Diocese of California

submitted by The Rev Canon Sally Bingham

The Diocese of California has three parishes that have installed solar on the roof in the last year. Bishop Marc Andrus was at St. Paul's, Walnut Creek to bless their solar on May 15th.

Earth Sunday, April 20, was widely observed throughout our diocese, Many, if not most, of our churches in the diocese celebrated the day with special services, followed by activities at Coffee Hour, and/or kicked off new environmental projects.

Some of us had the opportunity to view portions of the new documentary, Renewal, at CDSP on March 31, 2008, with followup discussion led by Rev. Sally Bingham. This is a perfect film for screening at your church, and is guaranteed to raise the consciousness of any viewer regarding the religious connection to Earth stewardship. While the challenge of saving the environment can seem quite overwhelming, this documentary offers a message of hope via faith and constructive action. Copies of the film can be ordered from for only $5.00. We need 800 ordered before we get that price, however. sign up if you are interested


Diocese of Eastern Oregon

submitted by Jeanie Senior

Oregon Interfaith Power and Light, a project of Ecumenical Ministries of Oregon, has presented workshops in the Diocese of Eastern Oregon this spring, one in Redmond and the other in Hood River, each with the focus "Save your congregation energy and money" and "Energy Stewardship." The workshop for congregations covers key principles of energy stewardship for churches, low cost and no cost measures to save energy expenses, and funding energy efficiency projects for religious facilities.

The workshop for individuals focuses on reducing energy costs for homes and businesses, affordable renewable energy options and the ethics of energy stewardship.


Diocese of Los Angeles

Holy Nativity Episcopal Church
submitted by The Rev. Peter Rood

Holy Nativity Episcopal Church in Los Angeles, California. has a very actove environmental group that draws people together from all walks of life. This group along with members of the community are about to complete our community garden project. A gala event is planned for June 8th at 2 P.M. Here's a link to our site that explains the specifics of the project and our goals. Recently we were covered in a newspaper article.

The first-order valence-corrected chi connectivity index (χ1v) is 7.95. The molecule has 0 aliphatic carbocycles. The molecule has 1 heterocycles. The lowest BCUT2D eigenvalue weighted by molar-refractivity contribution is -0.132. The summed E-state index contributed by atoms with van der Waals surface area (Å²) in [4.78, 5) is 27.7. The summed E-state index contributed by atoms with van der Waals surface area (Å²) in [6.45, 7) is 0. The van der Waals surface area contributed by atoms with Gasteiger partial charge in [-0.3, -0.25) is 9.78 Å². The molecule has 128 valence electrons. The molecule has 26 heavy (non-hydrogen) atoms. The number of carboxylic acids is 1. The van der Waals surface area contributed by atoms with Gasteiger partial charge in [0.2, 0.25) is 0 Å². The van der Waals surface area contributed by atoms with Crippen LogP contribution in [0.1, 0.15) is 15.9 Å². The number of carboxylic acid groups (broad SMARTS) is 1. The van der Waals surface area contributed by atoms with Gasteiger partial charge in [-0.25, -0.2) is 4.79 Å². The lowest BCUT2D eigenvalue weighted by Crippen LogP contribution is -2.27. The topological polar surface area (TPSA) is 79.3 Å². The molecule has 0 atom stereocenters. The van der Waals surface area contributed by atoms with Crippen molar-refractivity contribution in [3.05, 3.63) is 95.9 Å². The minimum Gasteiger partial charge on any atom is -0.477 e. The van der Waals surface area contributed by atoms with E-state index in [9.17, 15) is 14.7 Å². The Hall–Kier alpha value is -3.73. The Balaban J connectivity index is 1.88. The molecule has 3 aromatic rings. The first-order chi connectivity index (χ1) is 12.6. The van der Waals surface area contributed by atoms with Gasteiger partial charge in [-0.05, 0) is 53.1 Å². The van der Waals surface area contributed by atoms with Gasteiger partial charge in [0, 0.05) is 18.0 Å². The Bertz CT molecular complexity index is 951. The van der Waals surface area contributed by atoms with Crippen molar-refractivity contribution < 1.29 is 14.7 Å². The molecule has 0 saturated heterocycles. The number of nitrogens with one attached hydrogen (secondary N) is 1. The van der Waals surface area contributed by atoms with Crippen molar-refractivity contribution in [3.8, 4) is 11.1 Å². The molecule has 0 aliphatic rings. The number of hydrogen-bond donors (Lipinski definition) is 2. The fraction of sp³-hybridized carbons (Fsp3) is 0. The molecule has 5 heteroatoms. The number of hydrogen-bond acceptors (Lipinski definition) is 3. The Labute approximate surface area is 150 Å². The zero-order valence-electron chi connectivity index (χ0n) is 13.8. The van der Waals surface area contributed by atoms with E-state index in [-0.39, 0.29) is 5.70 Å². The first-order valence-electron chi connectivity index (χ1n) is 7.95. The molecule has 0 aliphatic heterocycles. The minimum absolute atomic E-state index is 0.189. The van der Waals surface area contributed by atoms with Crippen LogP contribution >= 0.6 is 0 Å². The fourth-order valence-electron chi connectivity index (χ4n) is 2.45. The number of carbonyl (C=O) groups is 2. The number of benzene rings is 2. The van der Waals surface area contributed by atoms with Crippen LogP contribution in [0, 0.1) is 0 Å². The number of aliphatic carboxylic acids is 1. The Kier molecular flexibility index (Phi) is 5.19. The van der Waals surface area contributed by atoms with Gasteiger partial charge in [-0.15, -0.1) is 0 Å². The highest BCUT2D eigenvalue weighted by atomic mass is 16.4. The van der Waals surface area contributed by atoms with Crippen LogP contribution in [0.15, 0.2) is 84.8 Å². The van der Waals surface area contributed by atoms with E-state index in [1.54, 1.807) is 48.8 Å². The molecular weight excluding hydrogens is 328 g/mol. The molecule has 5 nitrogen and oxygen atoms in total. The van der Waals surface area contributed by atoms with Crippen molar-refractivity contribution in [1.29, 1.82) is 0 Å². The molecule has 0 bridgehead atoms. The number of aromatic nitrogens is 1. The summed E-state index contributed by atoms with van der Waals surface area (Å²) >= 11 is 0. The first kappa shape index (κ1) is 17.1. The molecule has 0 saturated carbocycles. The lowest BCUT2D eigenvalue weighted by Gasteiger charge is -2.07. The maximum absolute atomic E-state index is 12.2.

Diocese of Los Angeles

submitted by The Rev. Peter Kreitler

Carbon Footprint Reduction

Forget about retrofits, alternative fuel vehicles, carbon offsets for flying, and energy efficient appliances, for the most effective modern tool for carbon reduction and the attending consequences of climate change and global warming is the fork!

Yes, you heard me correctly. The simple eating instrument measures your carbon footprint effectively, efficiently and accurately. What you stick with that marvelous invention is of consequence.

Let me explain: 97,000 feedlots produce a majority of the meat in this country. The big ones are called Collosal Concentrated Animal Feeding Operations and when it comes to cattle they are no longer benign Ferdinand in the pasture, but water guzzling, energy wasting, greenhouse gas producting machines. Fertilizer raised corn and beans in and methane out, both ends, and scientitsts tell us roughly 18% of global warming is due to the raising of cattle.

Thus, say and your actions decrease your carbon footprint overnight. Give me one good reason other than "I like it" to eat burgers and steak?

And by the way: retrofitted the house, drive a hybrid, buy offsets, use energy efficient bulbs, appliances, and garden implements. The importance of 'walking the talk' for God's creation is everyday in every way



Diocese of Olympia

Earth and Spirit Program, Grace Episcopal Church, Bainbridge Island, WA
submitted by Marcy Lagerloef

The mission of the Earth and Spirit program at Grace is to raise the environmental awareness of everyone in the parish as it connects to our spiritual covenant to care about all of God's creation, to act to protect and restore its integrity, and to facilitate the adoption of more earth friendly practices within the parish and in our personal lives.